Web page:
I know how Larry Robinson feels right now. I've coached a team that has struggled and it's difficult. The stress on a coach is unbelievable -- everyone looks to you for answers, and sometimes, you don't have the answer.
Having said that, Robinson's resignation isn't a complete shock.
He's never been the type of coach that couldn't separate himself from the game. He left the game for a while after he played, and he left coaching for a bit after his first stint with the Devils. It's not like he had to coach to live. Now, that doesn't mean he didn't take the job seriously or that he didn't work hard. But some coaches could never be away from the game. Robinson never struck me as that type.
And Robinson is right: no job is worth getting sick over. If there is criticism out there that he was using the stress as an excuse, it's not an excuse, it's a fact. He had stress because his team was losing. If he's in first place, there is no stress!
As for the future of the Devils' coaching situation ...
Team president and general manager Lou Lamoriello is a very loyal man. That's why he gave Robinson a few chances to coach, that's why he gave Robbie Ftorek more than one chance.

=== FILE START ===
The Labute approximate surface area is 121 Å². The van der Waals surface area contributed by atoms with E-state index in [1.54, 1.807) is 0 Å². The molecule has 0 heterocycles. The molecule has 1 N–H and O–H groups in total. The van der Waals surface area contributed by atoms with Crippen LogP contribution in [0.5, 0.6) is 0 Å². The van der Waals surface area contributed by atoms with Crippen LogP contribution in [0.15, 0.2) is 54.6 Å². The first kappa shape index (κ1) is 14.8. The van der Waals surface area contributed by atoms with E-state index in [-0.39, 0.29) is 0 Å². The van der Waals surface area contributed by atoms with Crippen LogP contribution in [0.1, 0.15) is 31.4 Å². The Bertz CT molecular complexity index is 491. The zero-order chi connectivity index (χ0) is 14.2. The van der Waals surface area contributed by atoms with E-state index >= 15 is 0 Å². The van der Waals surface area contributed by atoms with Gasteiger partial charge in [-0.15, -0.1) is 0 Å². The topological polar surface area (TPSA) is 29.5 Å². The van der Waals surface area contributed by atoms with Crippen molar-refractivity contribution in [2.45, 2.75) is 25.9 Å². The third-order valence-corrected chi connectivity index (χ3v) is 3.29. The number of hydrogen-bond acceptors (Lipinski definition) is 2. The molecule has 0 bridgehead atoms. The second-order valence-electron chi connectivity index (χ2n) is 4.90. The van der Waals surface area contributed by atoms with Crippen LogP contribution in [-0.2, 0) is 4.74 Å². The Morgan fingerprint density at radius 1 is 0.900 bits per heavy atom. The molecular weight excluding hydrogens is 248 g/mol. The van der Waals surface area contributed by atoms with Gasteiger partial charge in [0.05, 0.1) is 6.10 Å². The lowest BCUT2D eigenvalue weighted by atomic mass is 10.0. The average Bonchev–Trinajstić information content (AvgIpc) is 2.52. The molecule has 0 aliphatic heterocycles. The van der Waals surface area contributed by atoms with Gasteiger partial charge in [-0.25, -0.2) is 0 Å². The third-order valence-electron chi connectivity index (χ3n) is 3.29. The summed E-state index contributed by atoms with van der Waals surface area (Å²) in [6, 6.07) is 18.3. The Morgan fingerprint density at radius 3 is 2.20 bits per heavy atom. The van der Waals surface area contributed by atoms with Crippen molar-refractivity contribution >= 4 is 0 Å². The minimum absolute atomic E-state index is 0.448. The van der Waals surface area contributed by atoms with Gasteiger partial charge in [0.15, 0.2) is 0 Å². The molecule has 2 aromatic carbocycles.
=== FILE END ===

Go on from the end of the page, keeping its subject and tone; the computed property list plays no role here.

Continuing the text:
Lou is a very different cat and goes to the beat of his own drum, especially with this decision and what type of coach he'll hire. It wouldn't surprise me if he gave Ftorek another go, it wouldn't surprise me if he made current assistant and former Devils player John MacLean the coach. Heck, it wouldn't surprise me if Lou himself coached the team the rest of the season. With Lou, you just never can tell which way he's going to go.
But his team needs to win, and they need to build around the best netminder in the world in Martin Brodeur.
The Devils used to have this aura around them, that their defense was invincible. That is not the case anymore. They can't protect leads, they are taking bad penalties and they are allowing too many shots. Look at New Jersey's last two games: Dan McGillis took a roughing call that led to Atlanta's winner and costly turnovers led to three third-period goals in a loss to Carolina.
This team can't afford to rely on offense and they have to win those 2-1 games. They are not going to score five or six goals a game like Detroit, Vancouver or Ottawa. The Devils need to cut the shots down, build around Brodeur and start relying on him.
No matter whom Lou chooses behind the bench, that coach will likely have Patrik Elias back in the lineup at some point over the second half of the season, giving back the Devils their best offensive player.
At this point, any positive is good for the Devils.
Barry Melrose, a former NHL defenseman and coach, is a hockey analyst for ESPN.